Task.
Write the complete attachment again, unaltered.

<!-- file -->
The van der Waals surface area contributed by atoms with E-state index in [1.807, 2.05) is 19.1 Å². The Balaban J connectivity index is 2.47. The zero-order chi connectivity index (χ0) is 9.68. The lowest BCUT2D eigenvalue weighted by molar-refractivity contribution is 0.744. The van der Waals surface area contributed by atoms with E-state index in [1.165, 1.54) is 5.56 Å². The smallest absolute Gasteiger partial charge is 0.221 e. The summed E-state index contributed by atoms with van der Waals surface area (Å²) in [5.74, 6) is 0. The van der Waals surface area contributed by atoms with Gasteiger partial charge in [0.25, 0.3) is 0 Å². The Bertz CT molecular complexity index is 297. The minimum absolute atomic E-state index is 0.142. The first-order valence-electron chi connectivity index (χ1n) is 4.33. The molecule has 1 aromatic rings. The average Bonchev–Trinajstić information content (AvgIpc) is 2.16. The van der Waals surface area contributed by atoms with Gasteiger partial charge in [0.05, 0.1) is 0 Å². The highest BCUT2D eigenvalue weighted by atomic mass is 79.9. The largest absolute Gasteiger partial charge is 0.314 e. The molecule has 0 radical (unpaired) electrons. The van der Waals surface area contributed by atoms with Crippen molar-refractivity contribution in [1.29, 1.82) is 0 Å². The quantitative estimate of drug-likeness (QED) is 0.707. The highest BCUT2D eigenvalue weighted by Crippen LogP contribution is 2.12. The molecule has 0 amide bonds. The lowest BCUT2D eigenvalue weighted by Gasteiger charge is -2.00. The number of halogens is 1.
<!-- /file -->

The van der Waals surface area contributed by atoms with E-state index in [1.807, 2.05) is 19.1 Å². The Balaban J connectivity index is 2.47. The zero-order chi connectivity index (χ0) is 9.68. The lowest BCUT2D eigenvalue weighted by molar-refractivity contribution is 0.744. The van der Waals surface area contributed by atoms with E-state index in [1.165, 1.54) is 5.56 Å². The smallest absolute Gasteiger partial charge is 0.221 e. The summed E-state index contributed by atoms with van der Waals surface area (Å²) in [5.74, 6) is 0. The van der Waals surface area contributed by atoms with Gasteiger partial charge in [0.25, 0.3) is 0 Å². The Bertz CT molecular complexity index is 297. The minimum absolute atomic E-state index is 0.142. The first-order valence-electron chi connectivity index (χ1n) is 4.33. The molecule has 1 aromatic rings. The average Bonchev–Trinajstić information content (AvgIpc) is 2.16. The van der Waals surface area contributed by atoms with Gasteiger partial charge in [0.05, 0.1) is 0 Å². The highest BCUT2D eigenvalue weighted by atomic mass is 79.9. The largest absolute Gasteiger partial charge is 0.314 e. The molecule has 0 radical (unpaired) electrons. The van der Waals surface area contributed by atoms with Crippen molar-refractivity contribution in [1.29, 1.82) is 0 Å². The quantitative estimate of drug-likeness (QED) is 0.707. The highest BCUT2D eigenvalue weighted by Crippen LogP contribution is 2.12. The molecule has 0 amide bonds. The lowest BCUT2D eigenvalue weighted by Gasteiger charge is -2.00. The number of halogens is 1.